Monday, 30 January 2012

Candlemas and keeping one's head

I posted about Candlemas this time last year. It was a new one on me when I accompanied Pen to Astbury parish church where she was singing in the choir. Few churches seem to bother with Candlemas these days and the idea of a pivotal point between Christmas and Lent holds little purchase in these increasingly liturgically-lite times.

We were all in the chancel with the lights dimmed as the associate priest and the robed choir processed in with a Taize chant. Taize-rs on stun!

It's not all about theatre of course. I was interested to hear Ella the associate priest (her husband is the rector) pray at the outset, 'Lord, we don't seek theatre but an encounter with you ...'

Theatre can help. I'm no tat-queen but I do like a bit of a show, a bit of choreography as someone I met on a train once put it.

I'd defy anyone not to get goosebumps in a candle-lit 14th century chancel as the choir chanted the Nunc Dimittis ... 'Lord, now lettest thou thy servant de -| part in | peace: ac - | cording - | to thy | word ...'

Afterwards, I chatted briefly to Ella about current trends in worship and liturgy. She and her husband used to be involved with an independent evangelical outfit and we discussed the strengths and weaknesses of that particular scene - and how some of both are entering the Anglican bloodstream through the New Wine conferences and networks.

There's a balance, of course. Many of the people they're now getting at the 10am service aren't familiar with the Anglican formularies at all, and it's debatable how many they really need to become familiar with. But is minimalism where it's really at? People like me who were out in full-on independent charismatic evangelicalism for many years are approaching some of these things as I would a long lost friend. Wannabe hip and trendy vicars look at me daft (as we'd say in South Wales) as they can't wait to sell off the family silver.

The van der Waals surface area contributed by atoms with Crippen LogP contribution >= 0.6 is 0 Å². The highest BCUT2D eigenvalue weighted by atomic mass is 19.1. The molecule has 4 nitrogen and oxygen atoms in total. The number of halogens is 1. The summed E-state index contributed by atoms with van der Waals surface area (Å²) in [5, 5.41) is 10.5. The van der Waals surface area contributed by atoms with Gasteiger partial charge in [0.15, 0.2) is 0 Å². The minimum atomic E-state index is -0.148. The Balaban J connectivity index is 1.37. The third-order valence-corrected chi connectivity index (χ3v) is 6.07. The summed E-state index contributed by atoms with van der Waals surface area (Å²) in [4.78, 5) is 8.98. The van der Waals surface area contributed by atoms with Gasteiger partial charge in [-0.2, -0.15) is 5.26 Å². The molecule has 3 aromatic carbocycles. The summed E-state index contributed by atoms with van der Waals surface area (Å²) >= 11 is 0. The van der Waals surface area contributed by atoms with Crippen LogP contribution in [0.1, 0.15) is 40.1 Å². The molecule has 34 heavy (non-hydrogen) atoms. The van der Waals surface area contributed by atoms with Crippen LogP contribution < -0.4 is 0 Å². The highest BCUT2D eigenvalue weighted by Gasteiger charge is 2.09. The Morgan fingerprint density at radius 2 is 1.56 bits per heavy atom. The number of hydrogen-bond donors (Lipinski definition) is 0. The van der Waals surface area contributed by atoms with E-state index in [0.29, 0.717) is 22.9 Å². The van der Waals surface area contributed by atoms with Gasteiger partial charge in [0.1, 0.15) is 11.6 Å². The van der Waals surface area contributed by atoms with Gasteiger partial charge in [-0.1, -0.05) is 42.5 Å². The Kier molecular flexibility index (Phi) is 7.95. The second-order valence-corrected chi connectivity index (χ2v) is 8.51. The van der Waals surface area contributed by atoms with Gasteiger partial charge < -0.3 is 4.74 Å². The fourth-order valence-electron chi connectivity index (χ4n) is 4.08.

'I go from a corruptible crown to an incorruptible ...'
How far do we take these things? Today King Charles I is commemorated in the Anglican lectionary. He's still regarded as a Martyr in some Anglican circles. Every year I find myself debating with High Church Anglicans on-line as I horrify them with some Puritan and Parliamentarian sympathies ...

I've outgrown my adolescent penchant for the Puritans, some of them wouldn't have been out of place in a Taliban cadre ... but still believe that poor old Charles I made things worse for himself and for everybody else with his Divine Right malarkey.

He certainly faced the block with dignity and courage, though.

Perhaps T S Eliot put it best:

We cannot revive old factions
We cannot restore old policies
Or follow an antique drum.
These men, and those who opposed them
And those whom they opposed
Accept the constitution of silence
And are folded in a single party.

(From Little Gidding)

That's where we're all headed. At Candlemas, as Ella reminded us, we turn from Christmas towards the cross. Ahead of us lies Lent and Passiontide.

I'm sure Charles I would have approved of aspects of the service last night. I'm not sure what he'd have made of a female priest, but the liturgy itself would have struck a chord, I'm sure. The Puritans too, might have had an issue with a female president and I don't think they'd have liked the 'theatre' much ... although they weren't the kill-joys that they are often portrayed. Both are folded in a single party.

For all their faults, both, I'm sure, could have said, 'Mine eyes have seen thy salvation which thou hast prepared before the face of all people.' Lord have mercy. In the face of our own faults too, let us aim to say the same.

No comments:

Post a Comment